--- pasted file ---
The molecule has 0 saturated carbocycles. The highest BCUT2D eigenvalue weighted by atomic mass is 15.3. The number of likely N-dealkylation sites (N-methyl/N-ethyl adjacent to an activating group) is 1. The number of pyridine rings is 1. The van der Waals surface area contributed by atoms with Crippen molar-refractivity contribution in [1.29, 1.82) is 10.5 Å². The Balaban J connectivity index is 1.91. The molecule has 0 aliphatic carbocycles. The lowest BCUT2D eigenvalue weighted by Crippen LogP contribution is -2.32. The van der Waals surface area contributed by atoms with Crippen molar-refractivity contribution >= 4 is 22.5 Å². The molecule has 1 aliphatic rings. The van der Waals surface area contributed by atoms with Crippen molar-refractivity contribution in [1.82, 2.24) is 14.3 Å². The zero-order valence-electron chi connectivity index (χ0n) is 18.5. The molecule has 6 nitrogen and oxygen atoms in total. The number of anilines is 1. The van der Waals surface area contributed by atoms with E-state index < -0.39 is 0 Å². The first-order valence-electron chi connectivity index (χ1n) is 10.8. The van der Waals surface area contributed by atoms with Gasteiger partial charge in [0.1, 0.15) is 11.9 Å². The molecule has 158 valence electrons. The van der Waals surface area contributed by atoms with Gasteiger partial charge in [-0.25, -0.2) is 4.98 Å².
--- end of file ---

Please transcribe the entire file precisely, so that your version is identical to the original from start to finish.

The molecule has 0 saturated carbocycles. The highest BCUT2D eigenvalue weighted by atomic mass is 15.3. The number of likely N-dealkylation sites (N-methyl/N-ethyl adjacent to an activating group) is 1. The number of pyridine rings is 1. The van der Waals surface area contributed by atoms with Crippen molar-refractivity contribution in [1.29, 1.82) is 10.5 Å². The Balaban J connectivity index is 1.91. The molecule has 0 aliphatic carbocycles. The lowest BCUT2D eigenvalue weighted by Crippen LogP contribution is -2.32. The van der Waals surface area contributed by atoms with Crippen molar-refractivity contribution >= 4 is 22.5 Å². The molecule has 1 aliphatic rings. The van der Waals surface area contributed by atoms with Crippen molar-refractivity contribution in [1.82, 2.24) is 14.3 Å². The zero-order valence-electron chi connectivity index (χ0n) is 18.5. The molecule has 6 nitrogen and oxygen atoms in total. The number of anilines is 1. The van der Waals surface area contributed by atoms with E-state index < -0.39 is 0 Å². The first-order valence-electron chi connectivity index (χ1n) is 10.8. The van der Waals surface area contributed by atoms with Gasteiger partial charge in [0.1, 0.15) is 11.9 Å². The molecule has 158 valence electrons. The van der Waals surface area contributed by atoms with Gasteiger partial charge in [-0.25, -0.2) is 4.98 Å².